The Federal Motor Carrier Safety Administration has withdrawn its advance notice of proposed rulemaking on obstructive sleep apnea.
Heavy Duty Trucking reports the so-called “pre-rule” was regarded by the agency as “the first step” in considering whether to propose specific requirements around OSA for commercial vehicle drivers and rail workers in “safety sensitive positions.”
FMCSA said it “determined not to issue a notice of proposed rulemaking at this time and believes that current safety programs are the appropriate avenues to address OSA.”
The agencies did stress that “OSA remains an ongoing concern for the agencies and the motor carrier and railroad industries because it can cause unintended sleep episodes and resulting deficits in attention, concentration, situational awareness, and memory, thus reducing the capacity to safely respond to hazards when performing safety sensitive duties.”
The 2016 pre-rule (RIN 2126-AB88 and 2130-AC52), titled “Evaluation of Safety Sensitive Personnel for OSA,” had sought to obtain “data and information concerning the prevalence of moderate-to-severe obstructive sleep apnea among individuals occupying safety sensitive positions in rail and highway transportation.”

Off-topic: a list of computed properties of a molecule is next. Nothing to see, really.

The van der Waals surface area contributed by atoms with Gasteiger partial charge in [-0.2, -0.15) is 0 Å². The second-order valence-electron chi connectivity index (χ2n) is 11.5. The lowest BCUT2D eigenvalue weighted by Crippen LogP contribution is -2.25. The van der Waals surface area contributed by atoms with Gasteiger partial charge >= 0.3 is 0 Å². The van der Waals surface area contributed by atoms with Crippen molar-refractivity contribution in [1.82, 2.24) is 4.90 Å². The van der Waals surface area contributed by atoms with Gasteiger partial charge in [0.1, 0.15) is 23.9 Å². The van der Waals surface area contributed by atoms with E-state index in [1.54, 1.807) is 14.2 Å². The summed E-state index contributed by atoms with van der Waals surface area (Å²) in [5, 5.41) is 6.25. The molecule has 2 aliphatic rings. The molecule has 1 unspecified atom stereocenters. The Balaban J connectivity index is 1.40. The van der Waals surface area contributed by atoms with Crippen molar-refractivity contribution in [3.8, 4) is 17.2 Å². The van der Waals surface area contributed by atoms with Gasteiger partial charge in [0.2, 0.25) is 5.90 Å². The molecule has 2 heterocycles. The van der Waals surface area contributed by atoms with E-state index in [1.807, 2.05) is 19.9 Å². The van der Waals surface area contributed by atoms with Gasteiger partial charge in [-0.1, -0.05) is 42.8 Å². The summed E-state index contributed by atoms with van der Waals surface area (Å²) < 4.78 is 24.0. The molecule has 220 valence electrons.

The agencies also had requested information about the potential economic impact and safety benefits associated with “regulatory actions that would result in transportation workers in these positions, who exhibit multiple risk factors for OSA, undergoing evaluation by a healthcare professional with expertise in sleep disorders, and subsequent treatment.”
In its notice of withdrawal FMCSA added that it “reminds medical examiners that there are no FMCSA rules or other regulatory guidance beyond” existing Medical Review Board recommendations that already “provide objective criteria for identifying drivers who may be at greater risk for OSA.”
In addition, FMCSA said it will continue to recommend that drivers and their employers use the North American Fatigue Management Program, “a voluntary, fully interactive web-based educational and training program developed to provide both truck and bus commercial vehicle drivers and carriers and others in the supply chain with an awareness of the factors contributing to fatigue and its impact on performance.”